The Engineer surprised me back in May with tickets to see Hamilton on Broadway for our anniversary this October. (If I hadn’t already known, this would clinch it – he’s a keeper!) So last weekend we flew up to New York for an anniversary weekend trip.
For me, New York as always been something of a mythical place. It’s the setting of so many stories, from Disney’s Oliver and Company (where astute readers will note I got the lyric to title this post) to A Tree Grows in Brooklyn, and it’s a place where so many stories get their start, with all the publishing companies and magazines headquartered there. I’ve read about it and seen it pictured so many times it felt almost unreal. But as I was absorbing all those different versions of New York City, I failed to realize just how much actually visiting it would mean to me.
It hit me when the Engineer leaned over my shoulder and pointed out the lone statue I had somehow missed as we flew in. “There’s the Statue of Liberty!” And then I saw that iconic skyline, and I felt a swell of emotion I haven’t felt since seeing the Tower of London for the first time in person. Without my noticing, New York had become something of a dream destination – and now we were here!
Like the Tower, which was so steeped in history I could feel the air thicken, New York seemed filled with palpable stories. Actual stories of buildings gave a visual representation of the tales upon tales that have piled up here as people live their lives and visit and go away and set their novels and memoirs and children’s books in this city. I wanted to roll down the window of the cab and hold my hand out the window. I was sure if I did I would feel the texture of all the narratives floating around us.
Immediately, I felt at home. I felt I could slip into the same stream and feed off the same energy as all these people surrounding us. Part of this is my weird ability to navigate cities; I hate driving, and I can barely remember certain routes through my own hometown, but if I’m walking around a city or figuring out a train map? Easy. I led the long-suffering Engineer (he hates cities) on walks through Bryant Park where they were setting up the Holiday Village (complete with ice rink!) to the stone lions at the New York Public Library, then down 6th Avenue to find the Macy’s where they hold the Thanksgiving Day Parade. Some iconic places we just stumbled upon, like the Chrysler Building on our way to dinner before the show, and Tiffany’s with its own diamond necklace draping its facade. We sought out the Empire State Building and the Plaza Hotel (though I didn’t go in to see where Eloise lived). I took a picture with the statue of Balto, and when I read the plaque below it a little girl’s voice surfaced in my memory from the introduction to the animated movie.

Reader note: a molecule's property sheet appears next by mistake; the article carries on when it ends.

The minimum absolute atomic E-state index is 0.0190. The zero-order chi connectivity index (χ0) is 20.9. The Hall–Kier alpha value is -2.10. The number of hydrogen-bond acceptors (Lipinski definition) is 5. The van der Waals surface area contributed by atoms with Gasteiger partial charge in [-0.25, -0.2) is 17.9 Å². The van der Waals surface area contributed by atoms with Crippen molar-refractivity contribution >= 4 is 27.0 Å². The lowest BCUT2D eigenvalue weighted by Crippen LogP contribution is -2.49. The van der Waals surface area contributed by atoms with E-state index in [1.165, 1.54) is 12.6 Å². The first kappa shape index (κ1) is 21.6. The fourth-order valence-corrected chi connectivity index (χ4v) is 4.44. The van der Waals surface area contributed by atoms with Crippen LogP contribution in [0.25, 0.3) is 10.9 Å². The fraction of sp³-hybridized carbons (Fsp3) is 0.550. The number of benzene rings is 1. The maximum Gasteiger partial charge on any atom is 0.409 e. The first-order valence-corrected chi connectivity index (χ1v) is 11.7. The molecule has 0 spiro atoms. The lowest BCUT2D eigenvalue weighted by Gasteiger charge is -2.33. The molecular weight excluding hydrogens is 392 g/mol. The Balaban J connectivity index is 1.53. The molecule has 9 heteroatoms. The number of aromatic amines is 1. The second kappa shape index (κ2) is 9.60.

Everywhere I looked in the city, I noticed a fragment of a story slipping by. If it wasn’t a lyric from “N.Y.C.” in Annie, it was a line from From the Mixed Up Files of Mrs. Basil E. Frankweiler. And when I wasn’t thinking of my favorite fictional characters, I could so easily imagine the narratives taking place in the little diner where we went for breakfast, or among the people meeting their friends on a street corner. Sometimes I didn’t have to imagine – the Engineer actually saw a couple get engaged next to the boathouse and overheard the whole story!
The Engineer liked wandering through Central Park, even going so far as to rent a boat so we could row about on the lake. “We’re in people’s Instagram photos!” he joked as we glided past the Bethesda Terrace. Sure enough, many of the tourists at the water’s edge were holding up their phones to capture the ridiculously picturesque day. The leaves on the banks around us were in varying stages of turning color, lending some wonder to the buildings rising above them at the park’s horizon. There was just enough sun to tempt some turtles to clamber onto the rocks near the lake’s edge – we spotted six in one cove, lined up by size like Dr. Seuss characters. The air was crisp, a perfect temperature for Pacific Northwest natives like us. Fall in New York City – in fact, New York City itself – was everything I had ever imagined it to be.